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On today’s show we will be discussing some potential policy responses to combat the ongoing opioid crisis. As strategies to tackle the opioid crisis have been a focal point of all levels of government, various stakeholders have proposed taking a public health response to address the ongoing national epidemic. In the first half of 2018, there were 2,066 apparent opioid-related deaths, which means that more than 9,000 lives were lost between January 2016 and June 2018 related to opioids. Experts have attributed this ongoing crisis due to the rates of high-dose opioid dispensing which began in the mid-2000s and have significantly increased since then. Canadians are the 2nd highest per capita consumers of opioids in the world, after the United States.

In response, the Government of Canada has embraced and is committed to taking action against the opioid crisis through a targeted public health emergency response which includes: prevention, treatment, harm reduction and enforcement which is supported by evidence-based research. The federal government has also restricted the marketing and advertising of opioids the healthcare professionals. A key focal point of the shared intergovernmental response to the crisis is the the Government of Canada’s financial commitment of $5 billion dollars to the provinces and territories over ten years to improve access to mental health and addiction services.

At the provincial level, the Ford government recently signed onto a bilateral agreement with the federal government to access its share of the $150 million fund earmarked for the opioid crisis in order to expand access to treatment and rehabilitation services at supervised consumption sites. Yet in order to renew permits and receive funding under the new Consumption and Treatment Services (CTS) model, sites must complete an application that demonstrates:

  • A need,
  • Its proximity to other sites and services, and community support
  • There is ongoing community consultation
  • Integration with primary care, treatment and other health services
  • “Defined pathways” to addictions treatment, rehabilitation, mental health, housing, employment
  • Pick up of used harm reduction supplies

Importantly, the federal government still remains responsible for granting exemptions to Section 56.1 of the Controlled Drugs and Substances Act to operate a Supervised Consumption Site.  Advocates of safe injection sites fear that the new guidelines set up by the provincial government are overly restrictive and create unnecessary roadblocks that may result in lives lost to overdoses.

In 2017 Toronto developed the Overdose Action Plan which outlined key prevention and response strategies including expediting the opening of supervised injection sites and addressing social factors that lead to substance abuse and overdose such as expanding the supply of affordable housing, implementing basic income and increasing the social assistance benefits and employment opportunities.More recently, the Toronto Board of Health called upon the federal government to decriminalize drug use and possession as there is “evidence on the health and social harms of the current criminalization approach to illegal drugs.”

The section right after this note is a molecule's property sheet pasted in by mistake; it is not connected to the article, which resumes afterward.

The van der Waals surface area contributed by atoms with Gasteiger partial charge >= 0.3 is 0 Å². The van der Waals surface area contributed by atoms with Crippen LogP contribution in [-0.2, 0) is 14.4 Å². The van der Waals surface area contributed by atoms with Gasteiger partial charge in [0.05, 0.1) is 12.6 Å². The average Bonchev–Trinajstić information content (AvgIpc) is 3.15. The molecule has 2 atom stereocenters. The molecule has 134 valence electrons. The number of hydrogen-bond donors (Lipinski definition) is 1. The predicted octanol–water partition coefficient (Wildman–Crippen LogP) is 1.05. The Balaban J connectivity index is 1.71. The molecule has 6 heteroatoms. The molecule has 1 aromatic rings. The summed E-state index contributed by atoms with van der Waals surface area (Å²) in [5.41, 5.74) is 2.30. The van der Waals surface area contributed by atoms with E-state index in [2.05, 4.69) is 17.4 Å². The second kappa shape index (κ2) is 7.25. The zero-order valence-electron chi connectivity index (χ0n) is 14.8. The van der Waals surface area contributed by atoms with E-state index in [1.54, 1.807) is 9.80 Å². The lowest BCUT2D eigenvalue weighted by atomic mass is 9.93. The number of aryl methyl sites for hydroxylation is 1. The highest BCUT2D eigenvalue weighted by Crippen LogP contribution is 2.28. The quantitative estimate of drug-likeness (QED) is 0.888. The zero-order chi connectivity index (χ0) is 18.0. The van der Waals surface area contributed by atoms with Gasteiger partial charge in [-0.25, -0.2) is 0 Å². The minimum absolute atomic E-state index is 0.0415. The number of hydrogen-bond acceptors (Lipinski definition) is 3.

With the assistance of today’s guests, we are going to dive head first into this issue as we now know how nuanced and interconnected the policy responses that are required to tackle the opioid crisis.

Gillian Kolla is a PhD candidate in Social and Behavioural Health Sciences at the Dalla Lana School of Public Health, University of Toronto. She holds a Master of Public Health degree from the University of Toronto, as well as a Bachelor of Arts in Religious Studies and a Bachelor of Social Work, both from McGill University. Her career to date, both academically and professionally, has focused on the barriers to healthcare and social services confronted by marginalized populations. Using ethnographic methods, Gillian’s PhD research examines a peer-based program that aims to address the barriers that limit access to hepatitis C prevention services and healthcare among people who use drugs. By exploring how risk and harm are experienced, embodied and mitigated by people who use drugs within the environments where they use drugs, her research aims to examine whether interventions in the spaces where people use drugs increase awareness and uptake of prevention interventions, and improve pathways into treatment and care.

Matt Johnson is the Coordinator of the Overdose Prevention Site at Parkdale Queen West Community Health Centre. He is a long time Harm Reduction worker, advocate and was involved in setting up the unsanctioned Overdose Prevention Sites in Moss Park and Parkdale as an activist response to inaction around the overdose epidemic and the ongoing drug war. He has been asked to speak as an expert on substance use, Harm Reduction and Overdose response to Social Service agencies, Universities, a Coroner’s inquest and media. He continues to push for greater and meaningful involvement of people who use drugs in the development and implementation of services as well as policies affecting drug users. He works for an end to the drug war, and a humane system based in respect, human rights and greater health and stability for all.

Credits:
Robert Giannetta, Host & Producer
Tony Yin, Host & Producer
Vienna Vendittelli, Technical Producer
Nuri Kim, Executive Director

Music Credits:
99 by Barnes Courtney
High Hopes by Panic! At The Disco